How to Recover From Dehydration



When it comes to total health and wellness of your body, one thing is for sure: proper hydration is the key. After all, if you don’t replenish the water it uses during grueling workouts or while in hot environments, you run the risk of minor fatigue up to and including death – and everything in between.

Signs of Dehydration

So, how do you know if you’re lacking in water and need to rehydrate? Some of the most common symptoms include:

If you’re overly dehydrated, you may even feel foggy or lightheaded. People who are severely lacking water sometimes report the inability to think straight.

Beginning Recovery

If you have any of these signs of dehydration, there are certain actions you can (and must) take to recover and start to feel better. First and foremost, stop whatever you’re doing and find a cool place to rest. If you are outside, get out of the sun and into the shade. If possible, lie down and put your feet up, removing any extra clothing so that you can start to cool down.

You’ll want to start rehydrating your body too. Because your fluids are going to be off balance, you need more than just water. You need salt and sugar too. Ideally, for every quart of water you drink, you’ll want to add .5 teaspoon of salt and 6 teaspoons of sugar. Try to drink two of these quarts over the course of the next couple of hours to begin to restore the minerals that your body lost in the dehydration process.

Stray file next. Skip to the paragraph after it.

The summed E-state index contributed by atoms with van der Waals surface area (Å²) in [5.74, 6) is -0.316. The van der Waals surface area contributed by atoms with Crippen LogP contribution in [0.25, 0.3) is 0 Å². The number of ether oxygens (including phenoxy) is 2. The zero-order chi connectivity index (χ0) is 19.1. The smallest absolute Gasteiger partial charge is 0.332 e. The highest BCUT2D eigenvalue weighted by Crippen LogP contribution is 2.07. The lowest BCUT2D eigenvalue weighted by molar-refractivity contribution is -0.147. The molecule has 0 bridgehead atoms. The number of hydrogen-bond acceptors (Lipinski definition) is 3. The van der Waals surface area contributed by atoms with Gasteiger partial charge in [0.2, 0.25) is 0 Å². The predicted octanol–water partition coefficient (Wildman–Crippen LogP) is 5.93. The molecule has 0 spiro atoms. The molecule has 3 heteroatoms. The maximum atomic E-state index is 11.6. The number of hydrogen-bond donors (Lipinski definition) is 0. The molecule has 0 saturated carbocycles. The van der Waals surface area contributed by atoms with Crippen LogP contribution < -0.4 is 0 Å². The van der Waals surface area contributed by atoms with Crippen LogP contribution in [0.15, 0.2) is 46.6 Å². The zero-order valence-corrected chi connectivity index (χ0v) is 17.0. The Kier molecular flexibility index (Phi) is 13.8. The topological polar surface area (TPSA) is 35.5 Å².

When you are out and have no access or ability to make your own rehydrating drink, sports drinks and juices can work just as well. The key is to start getting fluids back into your body before any damage is done to your internal organs.

When to Seek Medical Attention

If you get dizzy, pass out or do not respond to the recovery process, seek immediate medical attention. You may need treatment above and beyond simply rehydrating yourself, so don’t be afraid to get it!


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